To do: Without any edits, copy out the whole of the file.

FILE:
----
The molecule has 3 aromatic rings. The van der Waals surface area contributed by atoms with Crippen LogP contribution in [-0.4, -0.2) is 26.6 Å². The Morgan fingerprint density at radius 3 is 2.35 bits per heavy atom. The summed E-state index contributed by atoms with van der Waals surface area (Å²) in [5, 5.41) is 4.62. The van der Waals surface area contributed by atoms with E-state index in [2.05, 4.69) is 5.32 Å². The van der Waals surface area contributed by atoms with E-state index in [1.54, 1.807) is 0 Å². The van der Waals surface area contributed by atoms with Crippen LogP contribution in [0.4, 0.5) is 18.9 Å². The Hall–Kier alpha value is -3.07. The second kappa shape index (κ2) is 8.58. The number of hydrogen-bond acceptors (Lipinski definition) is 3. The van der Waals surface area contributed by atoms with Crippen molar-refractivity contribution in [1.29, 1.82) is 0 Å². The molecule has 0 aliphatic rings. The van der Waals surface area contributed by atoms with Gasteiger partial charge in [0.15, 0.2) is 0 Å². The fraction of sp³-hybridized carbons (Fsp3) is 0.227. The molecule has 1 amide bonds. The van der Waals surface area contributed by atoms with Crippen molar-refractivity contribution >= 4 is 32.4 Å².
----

The molecule has 3 aromatic rings. The van der Waals surface area contributed by atoms with Crippen LogP contribution in [-0.4, -0.2) is 26.6 Å². The Morgan fingerprint density at radius 3 is 2.35 bits per heavy atom. The summed E-state index contributed by atoms with van der Waals surface area (Å²) in [5, 5.41) is 4.62. The van der Waals surface area contributed by atoms with E-state index in [2.05, 4.69) is 5.32 Å². The van der Waals surface area contributed by atoms with E-state index in [1.54, 1.807) is 0 Å². The van der Waals surface area contributed by atoms with Crippen LogP contribution in [0.4, 0.5) is 18.9 Å². The Hall–Kier alpha value is -3.07. The second kappa shape index (κ2) is 8.58. The number of hydrogen-bond acceptors (Lipinski definition) is 3. The van der Waals surface area contributed by atoms with Crippen molar-refractivity contribution in [1.29, 1.82) is 0 Å². The molecule has 0 aliphatic rings. The van der Waals surface area contributed by atoms with Gasteiger partial charge in [0.15, 0.2) is 0 Å². The fraction of sp³-hybridized carbons (Fsp3) is 0.227. The molecule has 1 amide bonds. The van der Waals surface area contributed by atoms with Crippen molar-refractivity contribution >= 4 is 32.4 Å².